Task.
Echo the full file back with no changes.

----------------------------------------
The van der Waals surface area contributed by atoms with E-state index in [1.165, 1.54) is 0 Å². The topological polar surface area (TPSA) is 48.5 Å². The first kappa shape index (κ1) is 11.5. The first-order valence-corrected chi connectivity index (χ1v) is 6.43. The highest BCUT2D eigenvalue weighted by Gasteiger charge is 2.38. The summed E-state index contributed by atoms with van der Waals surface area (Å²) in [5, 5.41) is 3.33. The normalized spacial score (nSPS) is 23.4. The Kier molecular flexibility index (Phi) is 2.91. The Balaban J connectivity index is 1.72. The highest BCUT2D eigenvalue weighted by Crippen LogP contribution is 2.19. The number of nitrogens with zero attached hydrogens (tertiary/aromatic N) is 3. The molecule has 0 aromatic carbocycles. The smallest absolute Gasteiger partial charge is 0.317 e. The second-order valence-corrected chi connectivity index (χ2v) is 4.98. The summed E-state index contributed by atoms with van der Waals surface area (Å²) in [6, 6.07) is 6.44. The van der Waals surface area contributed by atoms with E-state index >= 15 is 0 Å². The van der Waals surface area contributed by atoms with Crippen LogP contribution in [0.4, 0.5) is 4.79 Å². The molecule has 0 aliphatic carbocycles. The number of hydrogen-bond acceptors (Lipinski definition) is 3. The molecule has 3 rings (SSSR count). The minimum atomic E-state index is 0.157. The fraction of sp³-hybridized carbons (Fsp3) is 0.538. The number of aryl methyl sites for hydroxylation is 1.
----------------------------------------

The van der Waals surface area contributed by atoms with E-state index in [1.165, 1.54) is 0 Å². The topological polar surface area (TPSA) is 48.5 Å². The first kappa shape index (κ1) is 11.5. The first-order valence-corrected chi connectivity index (χ1v) is 6.43. The highest BCUT2D eigenvalue weighted by Gasteiger charge is 2.38. The summed E-state index contributed by atoms with van der Waals surface area (Å²) in [5, 5.41) is 3.33. The normalized spacial score (nSPS) is 23.4. The Kier molecular flexibility index (Phi) is 2.91. The Balaban J connectivity index is 1.72. The highest BCUT2D eigenvalue weighted by Crippen LogP contribution is 2.19. The number of nitrogens with zero attached hydrogens (tertiary/aromatic N) is 3. The molecule has 0 aromatic carbocycles. The smallest absolute Gasteiger partial charge is 0.317 e. The second-order valence-corrected chi connectivity index (χ2v) is 4.98. The summed E-state index contributed by atoms with van der Waals surface area (Å²) in [6, 6.07) is 6.44. The van der Waals surface area contributed by atoms with E-state index >= 15 is 0 Å². The van der Waals surface area contributed by atoms with Crippen LogP contribution in [0.4, 0.5) is 4.79 Å². The molecule has 0 aliphatic carbocycles. The number of hydrogen-bond acceptors (Lipinski definition) is 3. The molecule has 3 rings (SSSR count). The minimum atomic E-state index is 0.157. The fraction of sp³-hybridized carbons (Fsp3) is 0.538. The number of aryl methyl sites for hydroxylation is 1.